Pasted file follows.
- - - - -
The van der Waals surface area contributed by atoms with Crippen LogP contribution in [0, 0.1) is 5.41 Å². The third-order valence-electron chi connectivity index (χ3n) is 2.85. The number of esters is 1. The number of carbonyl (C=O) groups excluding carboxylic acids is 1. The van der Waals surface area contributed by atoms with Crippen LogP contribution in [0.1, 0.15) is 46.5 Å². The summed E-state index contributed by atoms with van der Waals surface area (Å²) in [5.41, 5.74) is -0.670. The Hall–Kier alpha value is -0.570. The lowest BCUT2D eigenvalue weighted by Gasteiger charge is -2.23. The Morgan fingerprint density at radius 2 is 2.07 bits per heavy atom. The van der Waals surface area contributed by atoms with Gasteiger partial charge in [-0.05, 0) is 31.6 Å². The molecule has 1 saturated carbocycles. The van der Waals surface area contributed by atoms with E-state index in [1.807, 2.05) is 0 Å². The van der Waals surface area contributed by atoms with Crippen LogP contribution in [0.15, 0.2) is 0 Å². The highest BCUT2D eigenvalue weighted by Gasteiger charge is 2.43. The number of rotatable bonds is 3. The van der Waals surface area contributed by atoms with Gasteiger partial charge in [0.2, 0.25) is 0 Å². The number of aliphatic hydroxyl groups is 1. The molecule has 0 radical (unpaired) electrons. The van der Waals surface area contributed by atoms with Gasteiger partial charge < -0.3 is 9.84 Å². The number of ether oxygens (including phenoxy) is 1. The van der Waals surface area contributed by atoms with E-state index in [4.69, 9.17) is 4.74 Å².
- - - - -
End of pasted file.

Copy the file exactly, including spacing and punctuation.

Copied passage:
The van der Waals surface area contributed by atoms with Crippen LogP contribution in [0, 0.1) is 5.41 Å². The third-order valence-electron chi connectivity index (χ3n) is 2.85. The number of esters is 1. The number of carbonyl (C=O) groups excluding carboxylic acids is 1. The van der Waals surface area contributed by atoms with Crippen LogP contribution in [0.1, 0.15) is 46.5 Å². The summed E-state index contributed by atoms with van der Waals surface area (Å²) in [5.41, 5.74) is -0.670. The Hall–Kier alpha value is -0.570. The lowest BCUT2D eigenvalue weighted by Gasteiger charge is -2.23. The Morgan fingerprint density at radius 2 is 2.07 bits per heavy atom. The van der Waals surface area contributed by atoms with Gasteiger partial charge in [-0.05, 0) is 31.6 Å². The molecule has 1 saturated carbocycles. The van der Waals surface area contributed by atoms with E-state index in [1.807, 2.05) is 0 Å². The van der Waals surface area contributed by atoms with Crippen LogP contribution in [0.15, 0.2) is 0 Å². The highest BCUT2D eigenvalue weighted by Gasteiger charge is 2.43. The number of rotatable bonds is 3. The van der Waals surface area contributed by atoms with Gasteiger partial charge in [0.2, 0.25) is 0 Å². The number of aliphatic hydroxyl groups is 1. The molecule has 0 radical (unpaired) electrons. The van der Waals surface area contributed by atoms with Gasteiger partial charge < -0.3 is 9.84 Å². The number of ether oxygens (including phenoxy) is 1. The van der Waals surface area contributed by atoms with E-state index in [4.69, 9.17) is 4.74 Å².